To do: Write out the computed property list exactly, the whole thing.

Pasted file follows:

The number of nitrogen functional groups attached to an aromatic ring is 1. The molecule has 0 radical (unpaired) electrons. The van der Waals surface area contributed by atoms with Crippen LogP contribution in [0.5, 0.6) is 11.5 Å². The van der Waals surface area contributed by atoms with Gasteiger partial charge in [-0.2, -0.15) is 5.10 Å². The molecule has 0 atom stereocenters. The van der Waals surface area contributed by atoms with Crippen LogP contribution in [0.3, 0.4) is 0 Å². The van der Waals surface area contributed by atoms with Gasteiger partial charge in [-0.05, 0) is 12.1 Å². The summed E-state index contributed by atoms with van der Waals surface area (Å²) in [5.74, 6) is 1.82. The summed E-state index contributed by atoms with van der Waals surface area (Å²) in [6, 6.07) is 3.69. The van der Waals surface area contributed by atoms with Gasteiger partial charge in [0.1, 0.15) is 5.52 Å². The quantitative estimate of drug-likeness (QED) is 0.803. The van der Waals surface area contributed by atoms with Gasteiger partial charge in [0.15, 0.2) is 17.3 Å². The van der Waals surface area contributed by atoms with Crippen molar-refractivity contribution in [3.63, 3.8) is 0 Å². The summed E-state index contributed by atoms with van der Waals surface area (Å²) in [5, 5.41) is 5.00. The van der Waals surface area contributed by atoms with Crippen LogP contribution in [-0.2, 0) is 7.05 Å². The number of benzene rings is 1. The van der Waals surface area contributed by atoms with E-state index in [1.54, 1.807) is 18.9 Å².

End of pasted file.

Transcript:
The number of nitrogen functional groups attached to an aromatic ring is 1. The molecule has 0 radical (unpaired) electrons. The van der Waals surface area contributed by atoms with Crippen LogP contribution in [0.5, 0.6) is 11.5 Å². The van der Waals surface area contributed by atoms with Gasteiger partial charge in [-0.2, -0.15) is 5.10 Å². The molecule has 0 atom stereocenters. The van der Waals surface area contributed by atoms with Crippen LogP contribution in [0.3, 0.4) is 0 Å². The van der Waals surface area contributed by atoms with Gasteiger partial charge in [-0.05, 0) is 12.1 Å². The summed E-state index contributed by atoms with van der Waals surface area (Å²) in [5.74, 6) is 1.82. The summed E-state index contributed by atoms with van der Waals surface area (Å²) in [6, 6.07) is 3.69. The van der Waals surface area contributed by atoms with Gasteiger partial charge in [0.1, 0.15) is 5.52 Å². The quantitative estimate of drug-likeness (QED) is 0.803. The van der Waals surface area contributed by atoms with Gasteiger partial charge in [0.15, 0.2) is 17.3 Å². The van der Waals surface area contributed by atoms with Crippen molar-refractivity contribution in [3.63, 3.8) is 0 Å². The summed E-state index contributed by atoms with van der Waals surface area (Å²) in [5, 5.41) is 5.00. The van der Waals surface area contributed by atoms with Crippen LogP contribution in [-0.2, 0) is 7.05 Å². The number of benzene rings is 1. The van der Waals surface area contributed by atoms with E-state index in [1.54, 1.807) is 18.9 Å².